Skip to main content

Yuri Arcurs/iStockphoto

It's hard to think of an advantage that average folks might have over the ultra-wealthy. But buying life insurance may be one.

For most of us, a doctor's visit and a lifetime of affordable premiums give our loved ones some financial security upon a parent's or spouse's death. For high-net-worth people, more complicated finances and a riskier lifestyle can make life insurance more complex.

Broker Terry Zive, who has been in the business for more than 30 years, has found it not uncommon to work on policies for $20-million or $30-million, and even $100-million.

Story continues below advertisement

"In this market you really need to know what you are doing," said Mr. Zive, who is president of Toronto-based Zive Financial Inc. "You not only need to understand the nuances of dealing with high-net-worth clients, but you need to understand the technical aspects of securing the coverage. If you make a mistake it can have significant repercussions."

Mr. Zive, who is usually brought in on a referral basis by a client's lawyer or accountant, says the goal is to develop what he calls "an attractive planning structure for the client. Each plan is unique."

Insurance companies, meanwhile, are looking at more than the client's general health.

"They will want to know that you have a certain level of net worth, a certain level of income, that there will be a certain level of economic loss associated with your death," Mr. Zive said. That means providing plenty of documentation so the insurance carrier knows that the amount of insurance being applied for is a realistic number.

"Simply because you want to buy it doesn't mean it's necessarily available to you," he said.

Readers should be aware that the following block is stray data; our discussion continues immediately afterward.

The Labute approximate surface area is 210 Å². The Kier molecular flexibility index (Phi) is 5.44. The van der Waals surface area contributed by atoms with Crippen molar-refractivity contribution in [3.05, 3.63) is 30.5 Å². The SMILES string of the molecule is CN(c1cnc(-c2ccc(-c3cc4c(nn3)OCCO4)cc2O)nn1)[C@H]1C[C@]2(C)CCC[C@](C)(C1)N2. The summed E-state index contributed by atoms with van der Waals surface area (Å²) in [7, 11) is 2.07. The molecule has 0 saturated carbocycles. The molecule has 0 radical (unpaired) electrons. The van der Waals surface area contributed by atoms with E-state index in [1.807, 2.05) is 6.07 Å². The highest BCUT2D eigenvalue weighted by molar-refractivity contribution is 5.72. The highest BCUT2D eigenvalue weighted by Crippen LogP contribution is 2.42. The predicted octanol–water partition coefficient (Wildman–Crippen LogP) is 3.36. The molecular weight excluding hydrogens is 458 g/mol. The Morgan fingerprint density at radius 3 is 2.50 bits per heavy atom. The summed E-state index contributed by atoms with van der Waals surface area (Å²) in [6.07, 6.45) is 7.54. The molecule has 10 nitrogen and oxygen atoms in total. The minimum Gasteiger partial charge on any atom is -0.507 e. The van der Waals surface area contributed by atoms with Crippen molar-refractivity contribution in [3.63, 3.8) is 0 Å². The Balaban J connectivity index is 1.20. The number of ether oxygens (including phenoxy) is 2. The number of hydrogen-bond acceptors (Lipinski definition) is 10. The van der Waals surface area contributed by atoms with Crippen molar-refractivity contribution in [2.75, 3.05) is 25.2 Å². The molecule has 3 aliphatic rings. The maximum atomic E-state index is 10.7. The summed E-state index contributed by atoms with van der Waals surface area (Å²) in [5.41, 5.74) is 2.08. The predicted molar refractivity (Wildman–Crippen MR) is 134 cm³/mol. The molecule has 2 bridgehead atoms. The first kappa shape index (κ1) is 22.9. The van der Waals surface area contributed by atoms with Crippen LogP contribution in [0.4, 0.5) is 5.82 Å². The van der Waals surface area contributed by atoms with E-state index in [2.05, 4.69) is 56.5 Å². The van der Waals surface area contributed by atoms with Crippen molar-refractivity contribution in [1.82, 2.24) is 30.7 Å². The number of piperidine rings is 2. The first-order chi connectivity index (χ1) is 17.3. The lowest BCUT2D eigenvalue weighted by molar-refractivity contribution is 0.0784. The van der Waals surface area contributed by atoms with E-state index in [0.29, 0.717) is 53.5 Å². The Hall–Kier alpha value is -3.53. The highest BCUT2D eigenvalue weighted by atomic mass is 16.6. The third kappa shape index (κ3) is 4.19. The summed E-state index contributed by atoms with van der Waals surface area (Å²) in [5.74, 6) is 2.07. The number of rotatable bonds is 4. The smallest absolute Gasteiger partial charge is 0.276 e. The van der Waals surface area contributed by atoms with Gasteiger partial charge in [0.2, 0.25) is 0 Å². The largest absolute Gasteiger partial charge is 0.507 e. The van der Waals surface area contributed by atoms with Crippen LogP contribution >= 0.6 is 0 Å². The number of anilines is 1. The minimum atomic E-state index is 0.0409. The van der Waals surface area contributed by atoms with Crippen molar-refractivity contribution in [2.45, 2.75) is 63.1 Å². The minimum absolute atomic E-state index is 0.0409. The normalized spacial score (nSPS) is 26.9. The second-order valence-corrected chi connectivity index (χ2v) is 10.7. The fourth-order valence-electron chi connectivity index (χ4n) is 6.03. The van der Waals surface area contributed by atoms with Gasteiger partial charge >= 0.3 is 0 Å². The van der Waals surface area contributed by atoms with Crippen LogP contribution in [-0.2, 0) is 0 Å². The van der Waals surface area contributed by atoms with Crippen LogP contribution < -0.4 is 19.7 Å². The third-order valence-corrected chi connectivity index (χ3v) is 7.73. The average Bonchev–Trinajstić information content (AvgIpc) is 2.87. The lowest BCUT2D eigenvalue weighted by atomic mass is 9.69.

What's more, the medical part can also be more complicated.

Many millionaires pay special attention to their health and often visit private clinics and world-class medical specialists, Mr. Zive said. The underwriting process takes much longer, he said, "because you have to collect all these reports from these doctors who have seen them."

Story continues below advertisement

A wealthy person's lifestyle also can be problematic. Fast cars, off-the-beaten-track vacations and sports activities such as scuba diving, bungee jumping and mountain climbing present hazards that concern insurance companies. High-net-worth individuals also might travel more for business and to riskier countries such as Iraq, Brazil and China.

As a result, putting a policy in place can take as long as nine months, Mr. Zive said.

For very high insurance amounts, in the range of $50-million to $100-million, carriers need to find secondary market companies to spread the risk. That means three or even four firms need to be satisfied with the application.

Yet life insurance remains an important financial tool for the super rich.

It's a tax-shelter investment, said Mark Halpern, chief executive officer of WealthInsurance.com based in Markham, Ont. "Not only does the insurance get paid out tax-free – so especially in a corporate setting, it is a way of getting money out of the company tax-free – but if you have the type of policy that accumulates, the accumulation also grows tax-free."

While the tax benefits of some insurance strategies will diminish on plans implemented after Dec. 31, 2016, when new federal rules take effect, Mr. Halpern considers life insurance as "a sophisticated investment in the scheme of a financial planner's overall estate planning," he said.